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Category Archives: Television

[television] The Newsroom

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I’ve decided to shake things up a bit for this week’s post by writing about a television show. Normally and predictably, I take the time to share my thoughts on sort of musical artifact, which is not surprising considering this is a blog dedicated to music. That said, I’d like to try my hand at covering The Newsroom on HBO. So I hope I won’t ruin anyone’s day with an unsolicited rambing.

I’m a bit of a sucker for Aaron Sorkin vehicles. The West Wing, Sports Night, and Studio 60 on the Sunset Strip have been favorites of mine, so I don’t shy away from admitting that I would gladly watch anything he writes. So I was ecstatic when HBO announced The Newsroom.

The Newsroom fits nicely into the Sorkin mold, and it highlights why I am enamored by his work. Sorkin’s shows succeed beyond the level of people talking fast and walking around doing important things. At his best, his shows feature two defining strengths: the importance of the subject and the value of good work.

The broad subject of his shows (the White House, a sports show, a sketch comedy show or a cable news show) are always celebrated for being integral to American culture. He has a talent for making the world of his shows the most important place to be. Even something like a sports show can be pointed to as being culturally relevant, even though it’s something we may all take for granted. Without a doubt, I have watched PTI more than any show over the last decade, but I would never think of it as “one of my favorite television shows,” like The Wire, Mad Men or Arrested Development. This odd situation is something that was not lost on Sorkin during the run of Sports Night. (Think back to the moment early in the show when the ex-South African prisoner who had his legs broken in torture set the world record for speed walking: it validates the whole reason why I watch sports.)

The value of good work comes out when you consider the basic premise that the subjects he writes about are always institutions with social and political primacy that have somehow lost their way. Sorkin’s heroes are intelligent, motivated and professional folks that manage to take on the powers that be and right the ship on those wayward pillars of American life. Through the combination of a commitment to their job and the idealistic belief that they fix a broken system, his heroes win. They lose in real life, which is why watching The West Wing during the Bush administration was so hard for me. A Washington that is defined by partisan gridlock, a sporting world ruled by thugs and charlatans, or a media enterprise ruled by corporate interests are no match for people doing good work. I’m a sucker for that world.

The Newsroom is not without flaws. Three episodes down, and I am still wondering why certain characters exist or why certain characters do the things they do. But really, the characters are irrelevant. Sorkin’s shows are about atmosphere and institutional change more than the people who cause the change. A good Sorkin show pulls you into the characters, while a “normal,” good show pulls you into the cause through the characters. He always seems to work in reverse.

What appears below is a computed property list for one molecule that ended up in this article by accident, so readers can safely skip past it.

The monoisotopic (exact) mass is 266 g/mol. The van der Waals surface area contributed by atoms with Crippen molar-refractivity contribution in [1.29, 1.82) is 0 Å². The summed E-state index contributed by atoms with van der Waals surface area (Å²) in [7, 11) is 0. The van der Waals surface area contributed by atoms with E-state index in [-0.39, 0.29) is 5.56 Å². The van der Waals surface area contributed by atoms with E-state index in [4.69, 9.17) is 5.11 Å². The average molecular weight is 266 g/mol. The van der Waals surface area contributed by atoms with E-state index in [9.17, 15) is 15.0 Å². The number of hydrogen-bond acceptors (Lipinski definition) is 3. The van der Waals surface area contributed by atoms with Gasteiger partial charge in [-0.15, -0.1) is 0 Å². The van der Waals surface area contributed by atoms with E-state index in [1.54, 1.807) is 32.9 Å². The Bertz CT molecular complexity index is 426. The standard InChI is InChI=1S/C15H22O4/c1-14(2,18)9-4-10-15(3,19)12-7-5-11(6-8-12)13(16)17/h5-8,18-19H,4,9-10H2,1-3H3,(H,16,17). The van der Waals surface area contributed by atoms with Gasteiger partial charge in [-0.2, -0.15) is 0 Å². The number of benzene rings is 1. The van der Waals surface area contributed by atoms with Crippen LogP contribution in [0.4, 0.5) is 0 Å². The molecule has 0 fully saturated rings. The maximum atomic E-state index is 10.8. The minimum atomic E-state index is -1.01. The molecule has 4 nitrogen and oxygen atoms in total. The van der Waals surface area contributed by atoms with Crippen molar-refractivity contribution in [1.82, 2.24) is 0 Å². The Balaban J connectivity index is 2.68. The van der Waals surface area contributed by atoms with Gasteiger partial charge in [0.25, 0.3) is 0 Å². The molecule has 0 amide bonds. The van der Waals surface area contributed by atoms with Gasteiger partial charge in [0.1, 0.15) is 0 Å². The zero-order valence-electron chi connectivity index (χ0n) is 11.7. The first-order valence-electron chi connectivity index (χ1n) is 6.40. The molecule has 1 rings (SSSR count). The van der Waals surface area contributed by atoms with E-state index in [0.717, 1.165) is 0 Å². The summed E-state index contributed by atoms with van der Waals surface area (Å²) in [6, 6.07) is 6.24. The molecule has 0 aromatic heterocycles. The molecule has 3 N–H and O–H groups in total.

Again, I have problems. Will McAvoy lives in a box where he is either a short-sighted douche or a visionary. MacKenzie McHale might be the most ridiculous name for a character on television. (Oops: that honor went to Sloan Sabbith in the second episode) I can’t see why Don Keefer is on the show any more, other than being an awkward foil. These are small problems.

My big problem is that it feels cheap to set the show two years ago. The Newsroom is a painfully necessary critique on American journalism, but the move to the immediate past does nothing more than allow Sorkin to paint the picture perfectly. The Deepwater Horizon spill, Arizona immigration legislation and the Tea Party movement have all been covered with the benefit of hindsight. That’s great, but it seems like a shortcut, and it plays into the age-old criticism that Sorkin writes only the arguments that he can win. I would much rather see the show exist as a counterpoint for stories that have more immediate relevance.

But still, I am a sucker for a world where you could sit down and watch the news without the ridiculous slant of corporate ideology. If nothing else, it gives me both a show to watch now that Game of Thrones is over and a way to feel semi-intelligent after watching True Blood.

[stream] Camera Obscura // Arrangements of Shapes and Space

I’ve been rewatching Friday Night Lights religiously with my girlfriend over the past few weeks since the show came to a close, and enjoying being swept up in the characters and mood in what is one of, in my opinion, the best shows to ever be on television.